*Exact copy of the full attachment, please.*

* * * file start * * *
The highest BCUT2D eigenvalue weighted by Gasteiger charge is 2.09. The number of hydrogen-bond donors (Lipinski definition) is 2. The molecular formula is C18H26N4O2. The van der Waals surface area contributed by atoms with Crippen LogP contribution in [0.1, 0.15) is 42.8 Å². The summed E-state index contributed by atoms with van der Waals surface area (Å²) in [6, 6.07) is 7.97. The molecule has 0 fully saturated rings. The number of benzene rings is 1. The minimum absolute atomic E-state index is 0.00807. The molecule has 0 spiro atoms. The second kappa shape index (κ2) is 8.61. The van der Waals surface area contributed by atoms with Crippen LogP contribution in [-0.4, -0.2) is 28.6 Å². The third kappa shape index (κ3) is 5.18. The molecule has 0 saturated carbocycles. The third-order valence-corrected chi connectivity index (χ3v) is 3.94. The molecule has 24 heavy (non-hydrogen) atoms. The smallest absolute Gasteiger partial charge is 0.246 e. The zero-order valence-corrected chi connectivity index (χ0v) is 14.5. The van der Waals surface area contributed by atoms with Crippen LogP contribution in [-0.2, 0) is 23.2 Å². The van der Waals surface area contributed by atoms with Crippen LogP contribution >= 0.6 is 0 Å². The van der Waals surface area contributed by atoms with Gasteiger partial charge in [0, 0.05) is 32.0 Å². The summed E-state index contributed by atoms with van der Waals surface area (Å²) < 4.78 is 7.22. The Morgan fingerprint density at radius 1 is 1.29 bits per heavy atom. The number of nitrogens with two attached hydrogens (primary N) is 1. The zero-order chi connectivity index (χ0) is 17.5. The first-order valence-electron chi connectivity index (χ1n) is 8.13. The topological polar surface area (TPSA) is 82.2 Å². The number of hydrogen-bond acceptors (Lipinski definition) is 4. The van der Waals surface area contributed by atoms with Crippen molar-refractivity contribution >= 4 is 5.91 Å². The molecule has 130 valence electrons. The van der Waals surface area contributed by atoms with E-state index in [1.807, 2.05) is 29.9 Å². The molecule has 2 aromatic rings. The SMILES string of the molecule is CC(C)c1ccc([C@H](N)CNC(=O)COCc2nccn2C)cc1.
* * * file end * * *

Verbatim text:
The highest BCUT2D eigenvalue weighted by Gasteiger charge is 2.09. The number of hydrogen-bond donors (Lipinski definition) is 2. The molecular formula is C18H26N4O2. The van der Waals surface area contributed by atoms with Crippen LogP contribution in [0.1, 0.15) is 42.8 Å². The summed E-state index contributed by atoms with van der Waals surface area (Å²) in [6, 6.07) is 7.97. The molecule has 0 fully saturated rings. The number of benzene rings is 1. The minimum absolute atomic E-state index is 0.00807. The molecule has 0 spiro atoms. The second kappa shape index (κ2) is 8.61. The van der Waals surface area contributed by atoms with Crippen LogP contribution in [-0.4, -0.2) is 28.6 Å². The third kappa shape index (κ3) is 5.18. The molecule has 0 saturated carbocycles. The third-order valence-corrected chi connectivity index (χ3v) is 3.94. The molecule has 24 heavy (non-hydrogen) atoms. The smallest absolute Gasteiger partial charge is 0.246 e. The zero-order valence-corrected chi connectivity index (χ0v) is 14.5. The van der Waals surface area contributed by atoms with Crippen LogP contribution in [-0.2, 0) is 23.2 Å². The van der Waals surface area contributed by atoms with Crippen LogP contribution >= 0.6 is 0 Å². The van der Waals surface area contributed by atoms with Gasteiger partial charge in [0, 0.05) is 32.0 Å². The summed E-state index contributed by atoms with van der Waals surface area (Å²) < 4.78 is 7.22. The Morgan fingerprint density at radius 1 is 1.29 bits per heavy atom. The number of nitrogens with two attached hydrogens (primary N) is 1. The zero-order chi connectivity index (χ0) is 17.5. The first-order valence-electron chi connectivity index (χ1n) is 8.13. The topological polar surface area (TPSA) is 82.2 Å². The number of hydrogen-bond acceptors (Lipinski definition) is 4. The van der Waals surface area contributed by atoms with Crippen molar-refractivity contribution >= 4 is 5.91 Å². The molecule has 130 valence electrons. The van der Waals surface area contributed by atoms with E-state index in [1.807, 2.05) is 29.9 Å². The molecule has 2 aromatic rings. The SMILES string of the molecule is CC(C)c1ccc([C@H](N)CNC(=O)COCc2nccn2C)cc1.